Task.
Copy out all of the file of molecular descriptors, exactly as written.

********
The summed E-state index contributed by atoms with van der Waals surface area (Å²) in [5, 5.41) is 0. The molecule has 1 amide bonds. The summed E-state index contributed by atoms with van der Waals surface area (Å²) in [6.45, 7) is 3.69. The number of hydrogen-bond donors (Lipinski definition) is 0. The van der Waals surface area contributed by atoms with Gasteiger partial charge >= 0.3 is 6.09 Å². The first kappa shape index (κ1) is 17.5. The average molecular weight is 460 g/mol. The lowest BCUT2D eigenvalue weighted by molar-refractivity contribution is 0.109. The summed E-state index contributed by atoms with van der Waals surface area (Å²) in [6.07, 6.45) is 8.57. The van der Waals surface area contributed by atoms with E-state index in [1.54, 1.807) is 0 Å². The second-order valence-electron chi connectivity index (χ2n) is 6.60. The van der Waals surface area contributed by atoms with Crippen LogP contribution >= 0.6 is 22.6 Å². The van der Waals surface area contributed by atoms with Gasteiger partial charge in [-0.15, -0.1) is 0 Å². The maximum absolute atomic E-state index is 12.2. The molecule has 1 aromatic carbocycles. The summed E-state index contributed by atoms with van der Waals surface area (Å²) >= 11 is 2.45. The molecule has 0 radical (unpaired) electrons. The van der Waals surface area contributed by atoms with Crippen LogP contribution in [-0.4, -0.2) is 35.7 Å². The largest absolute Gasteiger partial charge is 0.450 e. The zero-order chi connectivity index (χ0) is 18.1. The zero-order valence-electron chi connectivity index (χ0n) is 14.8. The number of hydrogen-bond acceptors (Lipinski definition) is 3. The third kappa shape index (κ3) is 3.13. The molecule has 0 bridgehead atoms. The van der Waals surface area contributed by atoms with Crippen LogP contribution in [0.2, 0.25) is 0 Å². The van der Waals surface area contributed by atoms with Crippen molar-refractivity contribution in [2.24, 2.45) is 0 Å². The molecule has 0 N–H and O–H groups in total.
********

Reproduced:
The summed E-state index contributed by atoms with van der Waals surface area (Å²) in [5, 5.41) is 0. The molecule has 1 amide bonds. The summed E-state index contributed by atoms with van der Waals surface area (Å²) in [6.45, 7) is 3.69. The number of hydrogen-bond donors (Lipinski definition) is 0. The van der Waals surface area contributed by atoms with Gasteiger partial charge >= 0.3 is 6.09 Å². The first kappa shape index (κ1) is 17.5. The average molecular weight is 460 g/mol. The lowest BCUT2D eigenvalue weighted by molar-refractivity contribution is 0.109. The summed E-state index contributed by atoms with van der Waals surface area (Å²) in [6.07, 6.45) is 8.57. The van der Waals surface area contributed by atoms with E-state index in [1.54, 1.807) is 0 Å². The second-order valence-electron chi connectivity index (χ2n) is 6.60. The van der Waals surface area contributed by atoms with Crippen LogP contribution >= 0.6 is 22.6 Å². The van der Waals surface area contributed by atoms with Gasteiger partial charge in [-0.15, -0.1) is 0 Å². The maximum absolute atomic E-state index is 12.2. The molecule has 1 aromatic carbocycles. The summed E-state index contributed by atoms with van der Waals surface area (Å²) >= 11 is 2.45. The molecule has 0 radical (unpaired) electrons. The van der Waals surface area contributed by atoms with Crippen LogP contribution in [-0.4, -0.2) is 35.7 Å². The largest absolute Gasteiger partial charge is 0.450 e. The zero-order chi connectivity index (χ0) is 18.1. The zero-order valence-electron chi connectivity index (χ0n) is 14.8. The number of hydrogen-bond acceptors (Lipinski definition) is 3. The third kappa shape index (κ3) is 3.13. The molecule has 0 bridgehead atoms. The van der Waals surface area contributed by atoms with Crippen LogP contribution in [0.2, 0.25) is 0 Å². The van der Waals surface area contributed by atoms with Crippen molar-refractivity contribution in [2.24, 2.45) is 0 Å². The molecule has 0 N–H and O–H groups in total.